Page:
RN Lactation Experts To Be ReplacedRegister Today!
- by DoGoodThenGo Nov 27, '11Susan J. DiMario suspected things were not going as well as described in medical notes the minute she walked into the new mother's hospital room.
Although everything looked fine — the baby was cradled in its mother's arms with its mouth at her breast — and the mother told Ms. DiMario, a registered nurse and board-certified lactation consultant since 1986, that the baby had been feeding for about an hour, it turned out the baby had not had a proper feeding for about 12 hours.
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- Nov 27, '11 by PetsToPeopleRidiculous, just another hospital trying to save a buck. I am a vet tech and I decided to go to school to become a nurse because I wanted higher standards, better patient care, more responsiblities, better organization/management, etc. From what I am hearing nursing is worse than just about any pet hospital I have worked at! Seems like everyday they are taking more and more patient care away from nurses until we become basically just an organizer of care. I thought vets could be penny pinchers but I have never seen a vet cut cost at the expese of patient care. Pets (even in very high volume clinics) get lab results either immediately or the next day, a vet tech will follow through with every aspect of patient care from the moment the pet walks in the door til they walk out and it is usually the same vet tech, etc. pets get better medical care than people!
- Nov 27, '11 by lindarnI have said it before, and I will say it again- the name of the game is to eliminate nurses in as many situations as possible. They will not stop until they until there are nurses in name only, and we really do not exist.
These nurses have to do what teachers have done for ever- they need to join together, contact the media, their present and former patients, and make a BIG PUBLIC STINK. MAKE SURE THAT THE TV CAMERAS ARE THERE, THE NEWSPAPERS, AND AS MANY NEWS STATIONS THAT THEY CAN CONTACT!! Have it in a really big public place, invite the public, have balloons for kids and candy. Offer free BP checks, etc, Invite and involve the public. Hand out brochures with information on the subject!
Hospitals are counting on nurses going down without a whimper. Take a clue from teachers. They make plenty of noise when their jobs are threatened. THAT is why teachers always get their way. If they let them get away with this, it WILL get worse, and no ones job will be safe.
They are trying to "wean", the public from having nurses at their bedside, at doctors' offices, (they seem to have already accomplished this), giving flu shots in clinics, in the schools, etc. At every turn, the nursing profession is being erased from our professional practice.
Folks, stand up and be counted!!
JMHO and my NY $0.02.
Lindarn, RN, BSN, CCRN
Somewhere in the PACNW
- Nov 27, '11 by lindarnWhy is it a, "womens' service", that is cut off? Is it maybe that they just do not believe that services exclusively benefitting women, is not important?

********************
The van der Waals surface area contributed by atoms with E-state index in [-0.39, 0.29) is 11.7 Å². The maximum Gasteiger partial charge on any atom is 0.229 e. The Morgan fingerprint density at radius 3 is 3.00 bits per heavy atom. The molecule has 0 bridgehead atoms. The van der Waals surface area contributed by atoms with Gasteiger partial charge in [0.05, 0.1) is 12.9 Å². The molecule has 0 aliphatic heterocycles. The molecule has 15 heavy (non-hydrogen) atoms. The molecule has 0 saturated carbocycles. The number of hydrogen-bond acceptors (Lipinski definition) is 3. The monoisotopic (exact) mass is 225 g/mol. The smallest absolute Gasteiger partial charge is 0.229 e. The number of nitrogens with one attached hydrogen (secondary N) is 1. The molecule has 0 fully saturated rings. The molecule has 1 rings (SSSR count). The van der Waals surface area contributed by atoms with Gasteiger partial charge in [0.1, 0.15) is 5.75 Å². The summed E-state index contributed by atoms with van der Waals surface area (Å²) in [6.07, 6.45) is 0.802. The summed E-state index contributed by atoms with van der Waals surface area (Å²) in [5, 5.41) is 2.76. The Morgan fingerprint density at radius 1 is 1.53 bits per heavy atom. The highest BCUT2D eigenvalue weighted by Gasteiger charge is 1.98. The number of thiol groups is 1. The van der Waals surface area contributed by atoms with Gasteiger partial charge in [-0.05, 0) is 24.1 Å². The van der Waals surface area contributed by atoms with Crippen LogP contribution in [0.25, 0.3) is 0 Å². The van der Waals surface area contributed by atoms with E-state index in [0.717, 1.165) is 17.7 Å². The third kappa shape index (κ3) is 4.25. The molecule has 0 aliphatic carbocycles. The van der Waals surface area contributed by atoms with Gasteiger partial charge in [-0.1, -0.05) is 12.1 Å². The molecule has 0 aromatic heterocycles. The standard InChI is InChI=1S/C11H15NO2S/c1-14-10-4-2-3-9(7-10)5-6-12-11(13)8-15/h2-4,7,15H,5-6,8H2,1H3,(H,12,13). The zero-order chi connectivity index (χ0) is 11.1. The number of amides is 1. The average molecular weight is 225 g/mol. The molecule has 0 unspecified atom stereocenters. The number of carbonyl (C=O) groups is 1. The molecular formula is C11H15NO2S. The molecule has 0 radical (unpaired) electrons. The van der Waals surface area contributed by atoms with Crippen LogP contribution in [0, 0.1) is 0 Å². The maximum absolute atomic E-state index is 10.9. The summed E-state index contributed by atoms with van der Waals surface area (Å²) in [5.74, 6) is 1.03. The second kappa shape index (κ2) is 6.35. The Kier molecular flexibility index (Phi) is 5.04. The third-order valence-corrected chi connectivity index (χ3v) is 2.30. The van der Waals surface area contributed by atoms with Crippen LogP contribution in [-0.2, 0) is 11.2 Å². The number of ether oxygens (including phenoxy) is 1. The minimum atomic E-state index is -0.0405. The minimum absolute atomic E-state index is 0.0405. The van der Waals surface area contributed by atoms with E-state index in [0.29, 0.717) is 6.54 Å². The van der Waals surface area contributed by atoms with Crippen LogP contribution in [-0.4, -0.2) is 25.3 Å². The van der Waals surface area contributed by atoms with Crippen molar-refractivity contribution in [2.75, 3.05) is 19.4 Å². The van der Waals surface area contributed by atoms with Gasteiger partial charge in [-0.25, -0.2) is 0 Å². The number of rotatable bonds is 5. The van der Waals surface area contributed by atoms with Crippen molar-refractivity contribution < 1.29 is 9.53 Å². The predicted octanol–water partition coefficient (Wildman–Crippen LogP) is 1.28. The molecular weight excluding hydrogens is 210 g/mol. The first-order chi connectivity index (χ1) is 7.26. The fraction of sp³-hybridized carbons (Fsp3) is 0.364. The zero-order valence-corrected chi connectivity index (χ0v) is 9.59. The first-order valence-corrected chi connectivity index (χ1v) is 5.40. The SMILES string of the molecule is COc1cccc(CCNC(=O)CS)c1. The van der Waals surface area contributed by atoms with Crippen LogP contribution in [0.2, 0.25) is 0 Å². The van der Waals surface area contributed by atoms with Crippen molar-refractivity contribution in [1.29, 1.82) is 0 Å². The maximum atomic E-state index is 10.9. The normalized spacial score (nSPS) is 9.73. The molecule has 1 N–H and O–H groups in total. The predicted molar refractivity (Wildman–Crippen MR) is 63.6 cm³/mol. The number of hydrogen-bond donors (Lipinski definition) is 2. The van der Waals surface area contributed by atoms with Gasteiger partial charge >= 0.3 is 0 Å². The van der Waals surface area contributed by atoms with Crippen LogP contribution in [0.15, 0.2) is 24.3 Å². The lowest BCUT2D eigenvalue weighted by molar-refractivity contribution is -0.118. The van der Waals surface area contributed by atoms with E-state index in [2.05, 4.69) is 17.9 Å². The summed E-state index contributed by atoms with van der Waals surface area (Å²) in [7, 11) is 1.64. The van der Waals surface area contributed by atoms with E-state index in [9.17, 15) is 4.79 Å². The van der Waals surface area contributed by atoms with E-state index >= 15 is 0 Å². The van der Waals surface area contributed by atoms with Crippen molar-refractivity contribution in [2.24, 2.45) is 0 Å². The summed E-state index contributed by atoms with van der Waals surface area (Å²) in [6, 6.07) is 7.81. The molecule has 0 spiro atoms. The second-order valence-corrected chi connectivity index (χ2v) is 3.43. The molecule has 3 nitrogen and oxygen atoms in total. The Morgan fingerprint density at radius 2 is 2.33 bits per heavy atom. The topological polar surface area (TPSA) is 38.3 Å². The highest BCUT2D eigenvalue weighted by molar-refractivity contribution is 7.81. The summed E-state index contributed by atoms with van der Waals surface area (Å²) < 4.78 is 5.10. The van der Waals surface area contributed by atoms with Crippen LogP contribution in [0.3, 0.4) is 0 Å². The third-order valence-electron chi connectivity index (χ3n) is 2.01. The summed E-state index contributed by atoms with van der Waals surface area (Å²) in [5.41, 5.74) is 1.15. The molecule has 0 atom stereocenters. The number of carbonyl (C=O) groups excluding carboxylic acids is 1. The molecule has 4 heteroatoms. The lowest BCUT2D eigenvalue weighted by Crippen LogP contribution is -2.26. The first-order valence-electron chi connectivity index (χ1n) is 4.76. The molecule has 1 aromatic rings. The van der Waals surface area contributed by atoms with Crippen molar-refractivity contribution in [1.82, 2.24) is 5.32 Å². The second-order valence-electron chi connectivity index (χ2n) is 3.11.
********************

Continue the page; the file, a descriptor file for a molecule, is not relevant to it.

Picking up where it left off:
It reminds me of the past, when HS and college sports teams had VERY different importance ($$$), attached to them. Mens teams had the best of the best, interms of practice areas, equipment, supplies, etc, and the womens teams had the left over junk. It took Title 9, to change the situation.
Perhaps a meeting with a lawyer with a suggestion of gender discrimination, would be in order.
JMHO (as usual), and my NY $0.02.
Lindarn, RN, BSN, CCRN
Somewhere in the PACNW
- Nov 27, '11 by caregiver1977I'd just like to say that I had a RN lactation consultant to work very hard with me all five times I had my children. She was ESPECIALLY helpful with my first child. She even allowed me to come back and consult with her after my child and I were discharged. I had had pre enclampsia, had mag sulfate (sp?), and was a wreck because I couldnt get breastfeeding to go right. I think she had all that time to work with me because, sadly, few women were breastfeeding when I was at the hospital. I think having a quality consultant helps more women decide to breastfeed, and enable them to breastfeed their child longer.
- Nov 27, '11 by usalsfyreTo be the fly in the ointment, is there anything a nurse in particular brings to the table that a similarly educated and experienced non-nurse doesn't?
- Nov 28, '11 by bagladyrnQuote from usalsfyreFirst of all a non-nurse will NOT be similarly educated. The nurse "brings to the table" the knowlege and experience to deal with specific medical issues which may affect breastfeeding in both the infant and the mother. She/he will have the assessment skills to recognize these issues and respond to them which a non-medically trained person probably (likely) will not. She/he will have access to the specific medical records of those patients.To be the fly in the ointment, is there anything a nurse in particular brings to the table that a similarly educated and experienced non-nurse doesn't?
- Nov 28, '11 by dudette10Has anyone at UMASS looked into how many hours an RN has to put in as a lactation educator in order to be certified? It's about a years worth of work hours, plus continuing education in lactation only to remain certified.
What are these private companies bringing to the table? The private company mentioned in the article also has an agreement to provide breast pumps to the facility. Isn't that a conflict of interest? "Oh, you can't get the baby to suckle at the breast? Why not use this fancy hospital-grade breast pump instead, and we will charge you only $200 a month for rental! We can even arrange for it to be delivered to your home!"